Monday, 22 July 2013

Swing Time (1936)

Swing Time
The famous Ginger Rogers – Fred Astaire duo have two entries on the list: “Top Hat” and “Swing Time”.  I think it was nice of the editors to let them have two instead of the usual single representative entry. Now, I do not know their musicals well enough to say if these two were the best picks. “Top Hat” seems obvious, “Cheek to cheek” secures it that spot, but “Swing Time” does not have any obvious attributes like that to make it deserve this slot on the List.

Instead “Swing Time” is very much a complete musical. A film that flows, easily, along with songs, dances and story in beautiful harmony. The acting is better here. Ginger shines and so does Fred and we as the audience are well entertained. 

It helps that “Swing Time” has more story to work with. The characters are better developed and less one dimensional. More real if you like. And I think the actors were given more space to act. Still it is a dream world, far from the reality of most people in 36, but then again, that is exactly the point of musicals.

Fred Astaire is John “Lucky” Garnett, a dancer-slash-gambler who is in New York to earn enough money to win back his fiancé. 25.000$ is what it takes, but with Lucky’s skill and luck with gambling that should not be too hard. However he soon meets dance instructor Penelope "Penny" Carroll (Ginger Rogers) and is so smitten by her that now it is about NOT getting the 25.000$ so he does not have to go back to the waiting fiancé. This of course means that we get a lot of the usual love-me-love-me-not and who is really in love with who or even telling the truth. That is inevitable, but it is quite charming.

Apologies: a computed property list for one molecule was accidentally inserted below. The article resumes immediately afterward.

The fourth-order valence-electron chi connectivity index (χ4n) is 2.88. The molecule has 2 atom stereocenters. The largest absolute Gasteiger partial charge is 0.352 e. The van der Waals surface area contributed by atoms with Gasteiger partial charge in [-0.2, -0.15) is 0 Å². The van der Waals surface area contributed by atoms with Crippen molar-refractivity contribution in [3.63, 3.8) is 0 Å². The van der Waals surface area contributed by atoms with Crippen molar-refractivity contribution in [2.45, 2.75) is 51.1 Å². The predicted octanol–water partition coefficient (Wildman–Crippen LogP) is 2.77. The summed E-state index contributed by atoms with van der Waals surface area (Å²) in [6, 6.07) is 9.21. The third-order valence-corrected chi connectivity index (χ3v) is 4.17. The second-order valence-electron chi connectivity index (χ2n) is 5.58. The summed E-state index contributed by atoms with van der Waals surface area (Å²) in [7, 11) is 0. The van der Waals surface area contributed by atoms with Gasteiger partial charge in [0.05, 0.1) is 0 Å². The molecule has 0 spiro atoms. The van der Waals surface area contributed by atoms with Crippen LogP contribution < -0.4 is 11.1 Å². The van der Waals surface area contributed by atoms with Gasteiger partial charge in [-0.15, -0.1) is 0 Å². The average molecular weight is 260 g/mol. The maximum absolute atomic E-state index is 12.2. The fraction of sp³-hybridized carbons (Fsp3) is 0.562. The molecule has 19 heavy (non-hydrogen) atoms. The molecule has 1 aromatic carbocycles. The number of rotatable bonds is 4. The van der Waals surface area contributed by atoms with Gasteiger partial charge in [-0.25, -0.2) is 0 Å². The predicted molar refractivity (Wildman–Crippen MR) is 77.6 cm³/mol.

I love the supporting cast. Helen Broderick is fantastic as Mabel Anderson, Penny’s friend and colleague and Victor Moore is good as the disastrous but loyal friend Edwin "Pop" Cardetti. However it was Eric Blore that really got me out of the chair. His may be a small part as the dance school manager, but he was so awesome. I have come to appreciate him and love him every time I see him.

However there is no way around it. The centerpiece of any 30’ies musical must be the music and the dancing and it works no doubt about it. Those two, Fred and Ginger, match each other so well and for a guy who considers dancing as entertainment a waste of time it is pretty big to say that I really enjoyed when they move across the floor. This is good stuff. Also I must say that Ginger Rogers look stunning here. Especially in the dress of the climactic scenes at the Silver Sandal (awesome name!), that dress is so flattering on her, not 30’ies at all. I already mentioned that the music does not have the stand-out quality of “Top Hat”, but it is not bad either. It works and that is the important thing.

Then there is the issue of the blackface. Well, I know this sort of thing is highly controversial, but I cannot really be offended by it. I just find it ridiculous and a symptom of the age. Black music was loved and envied, even recognized, but it was a little too much to bring on some black actors for any more than playing a servant. Then better get Fred Astaire to dress up like a clown and do some black dancing. Come on! I do not mind he is dancing in black style to some cool music, but really, he does not need to dress up like that. If they wanted a black guy they should have brought one in. That would have been awesome. Yet, it is a good act and Fred can really move. That stuff with the dancing shadows is really cool. Loved it.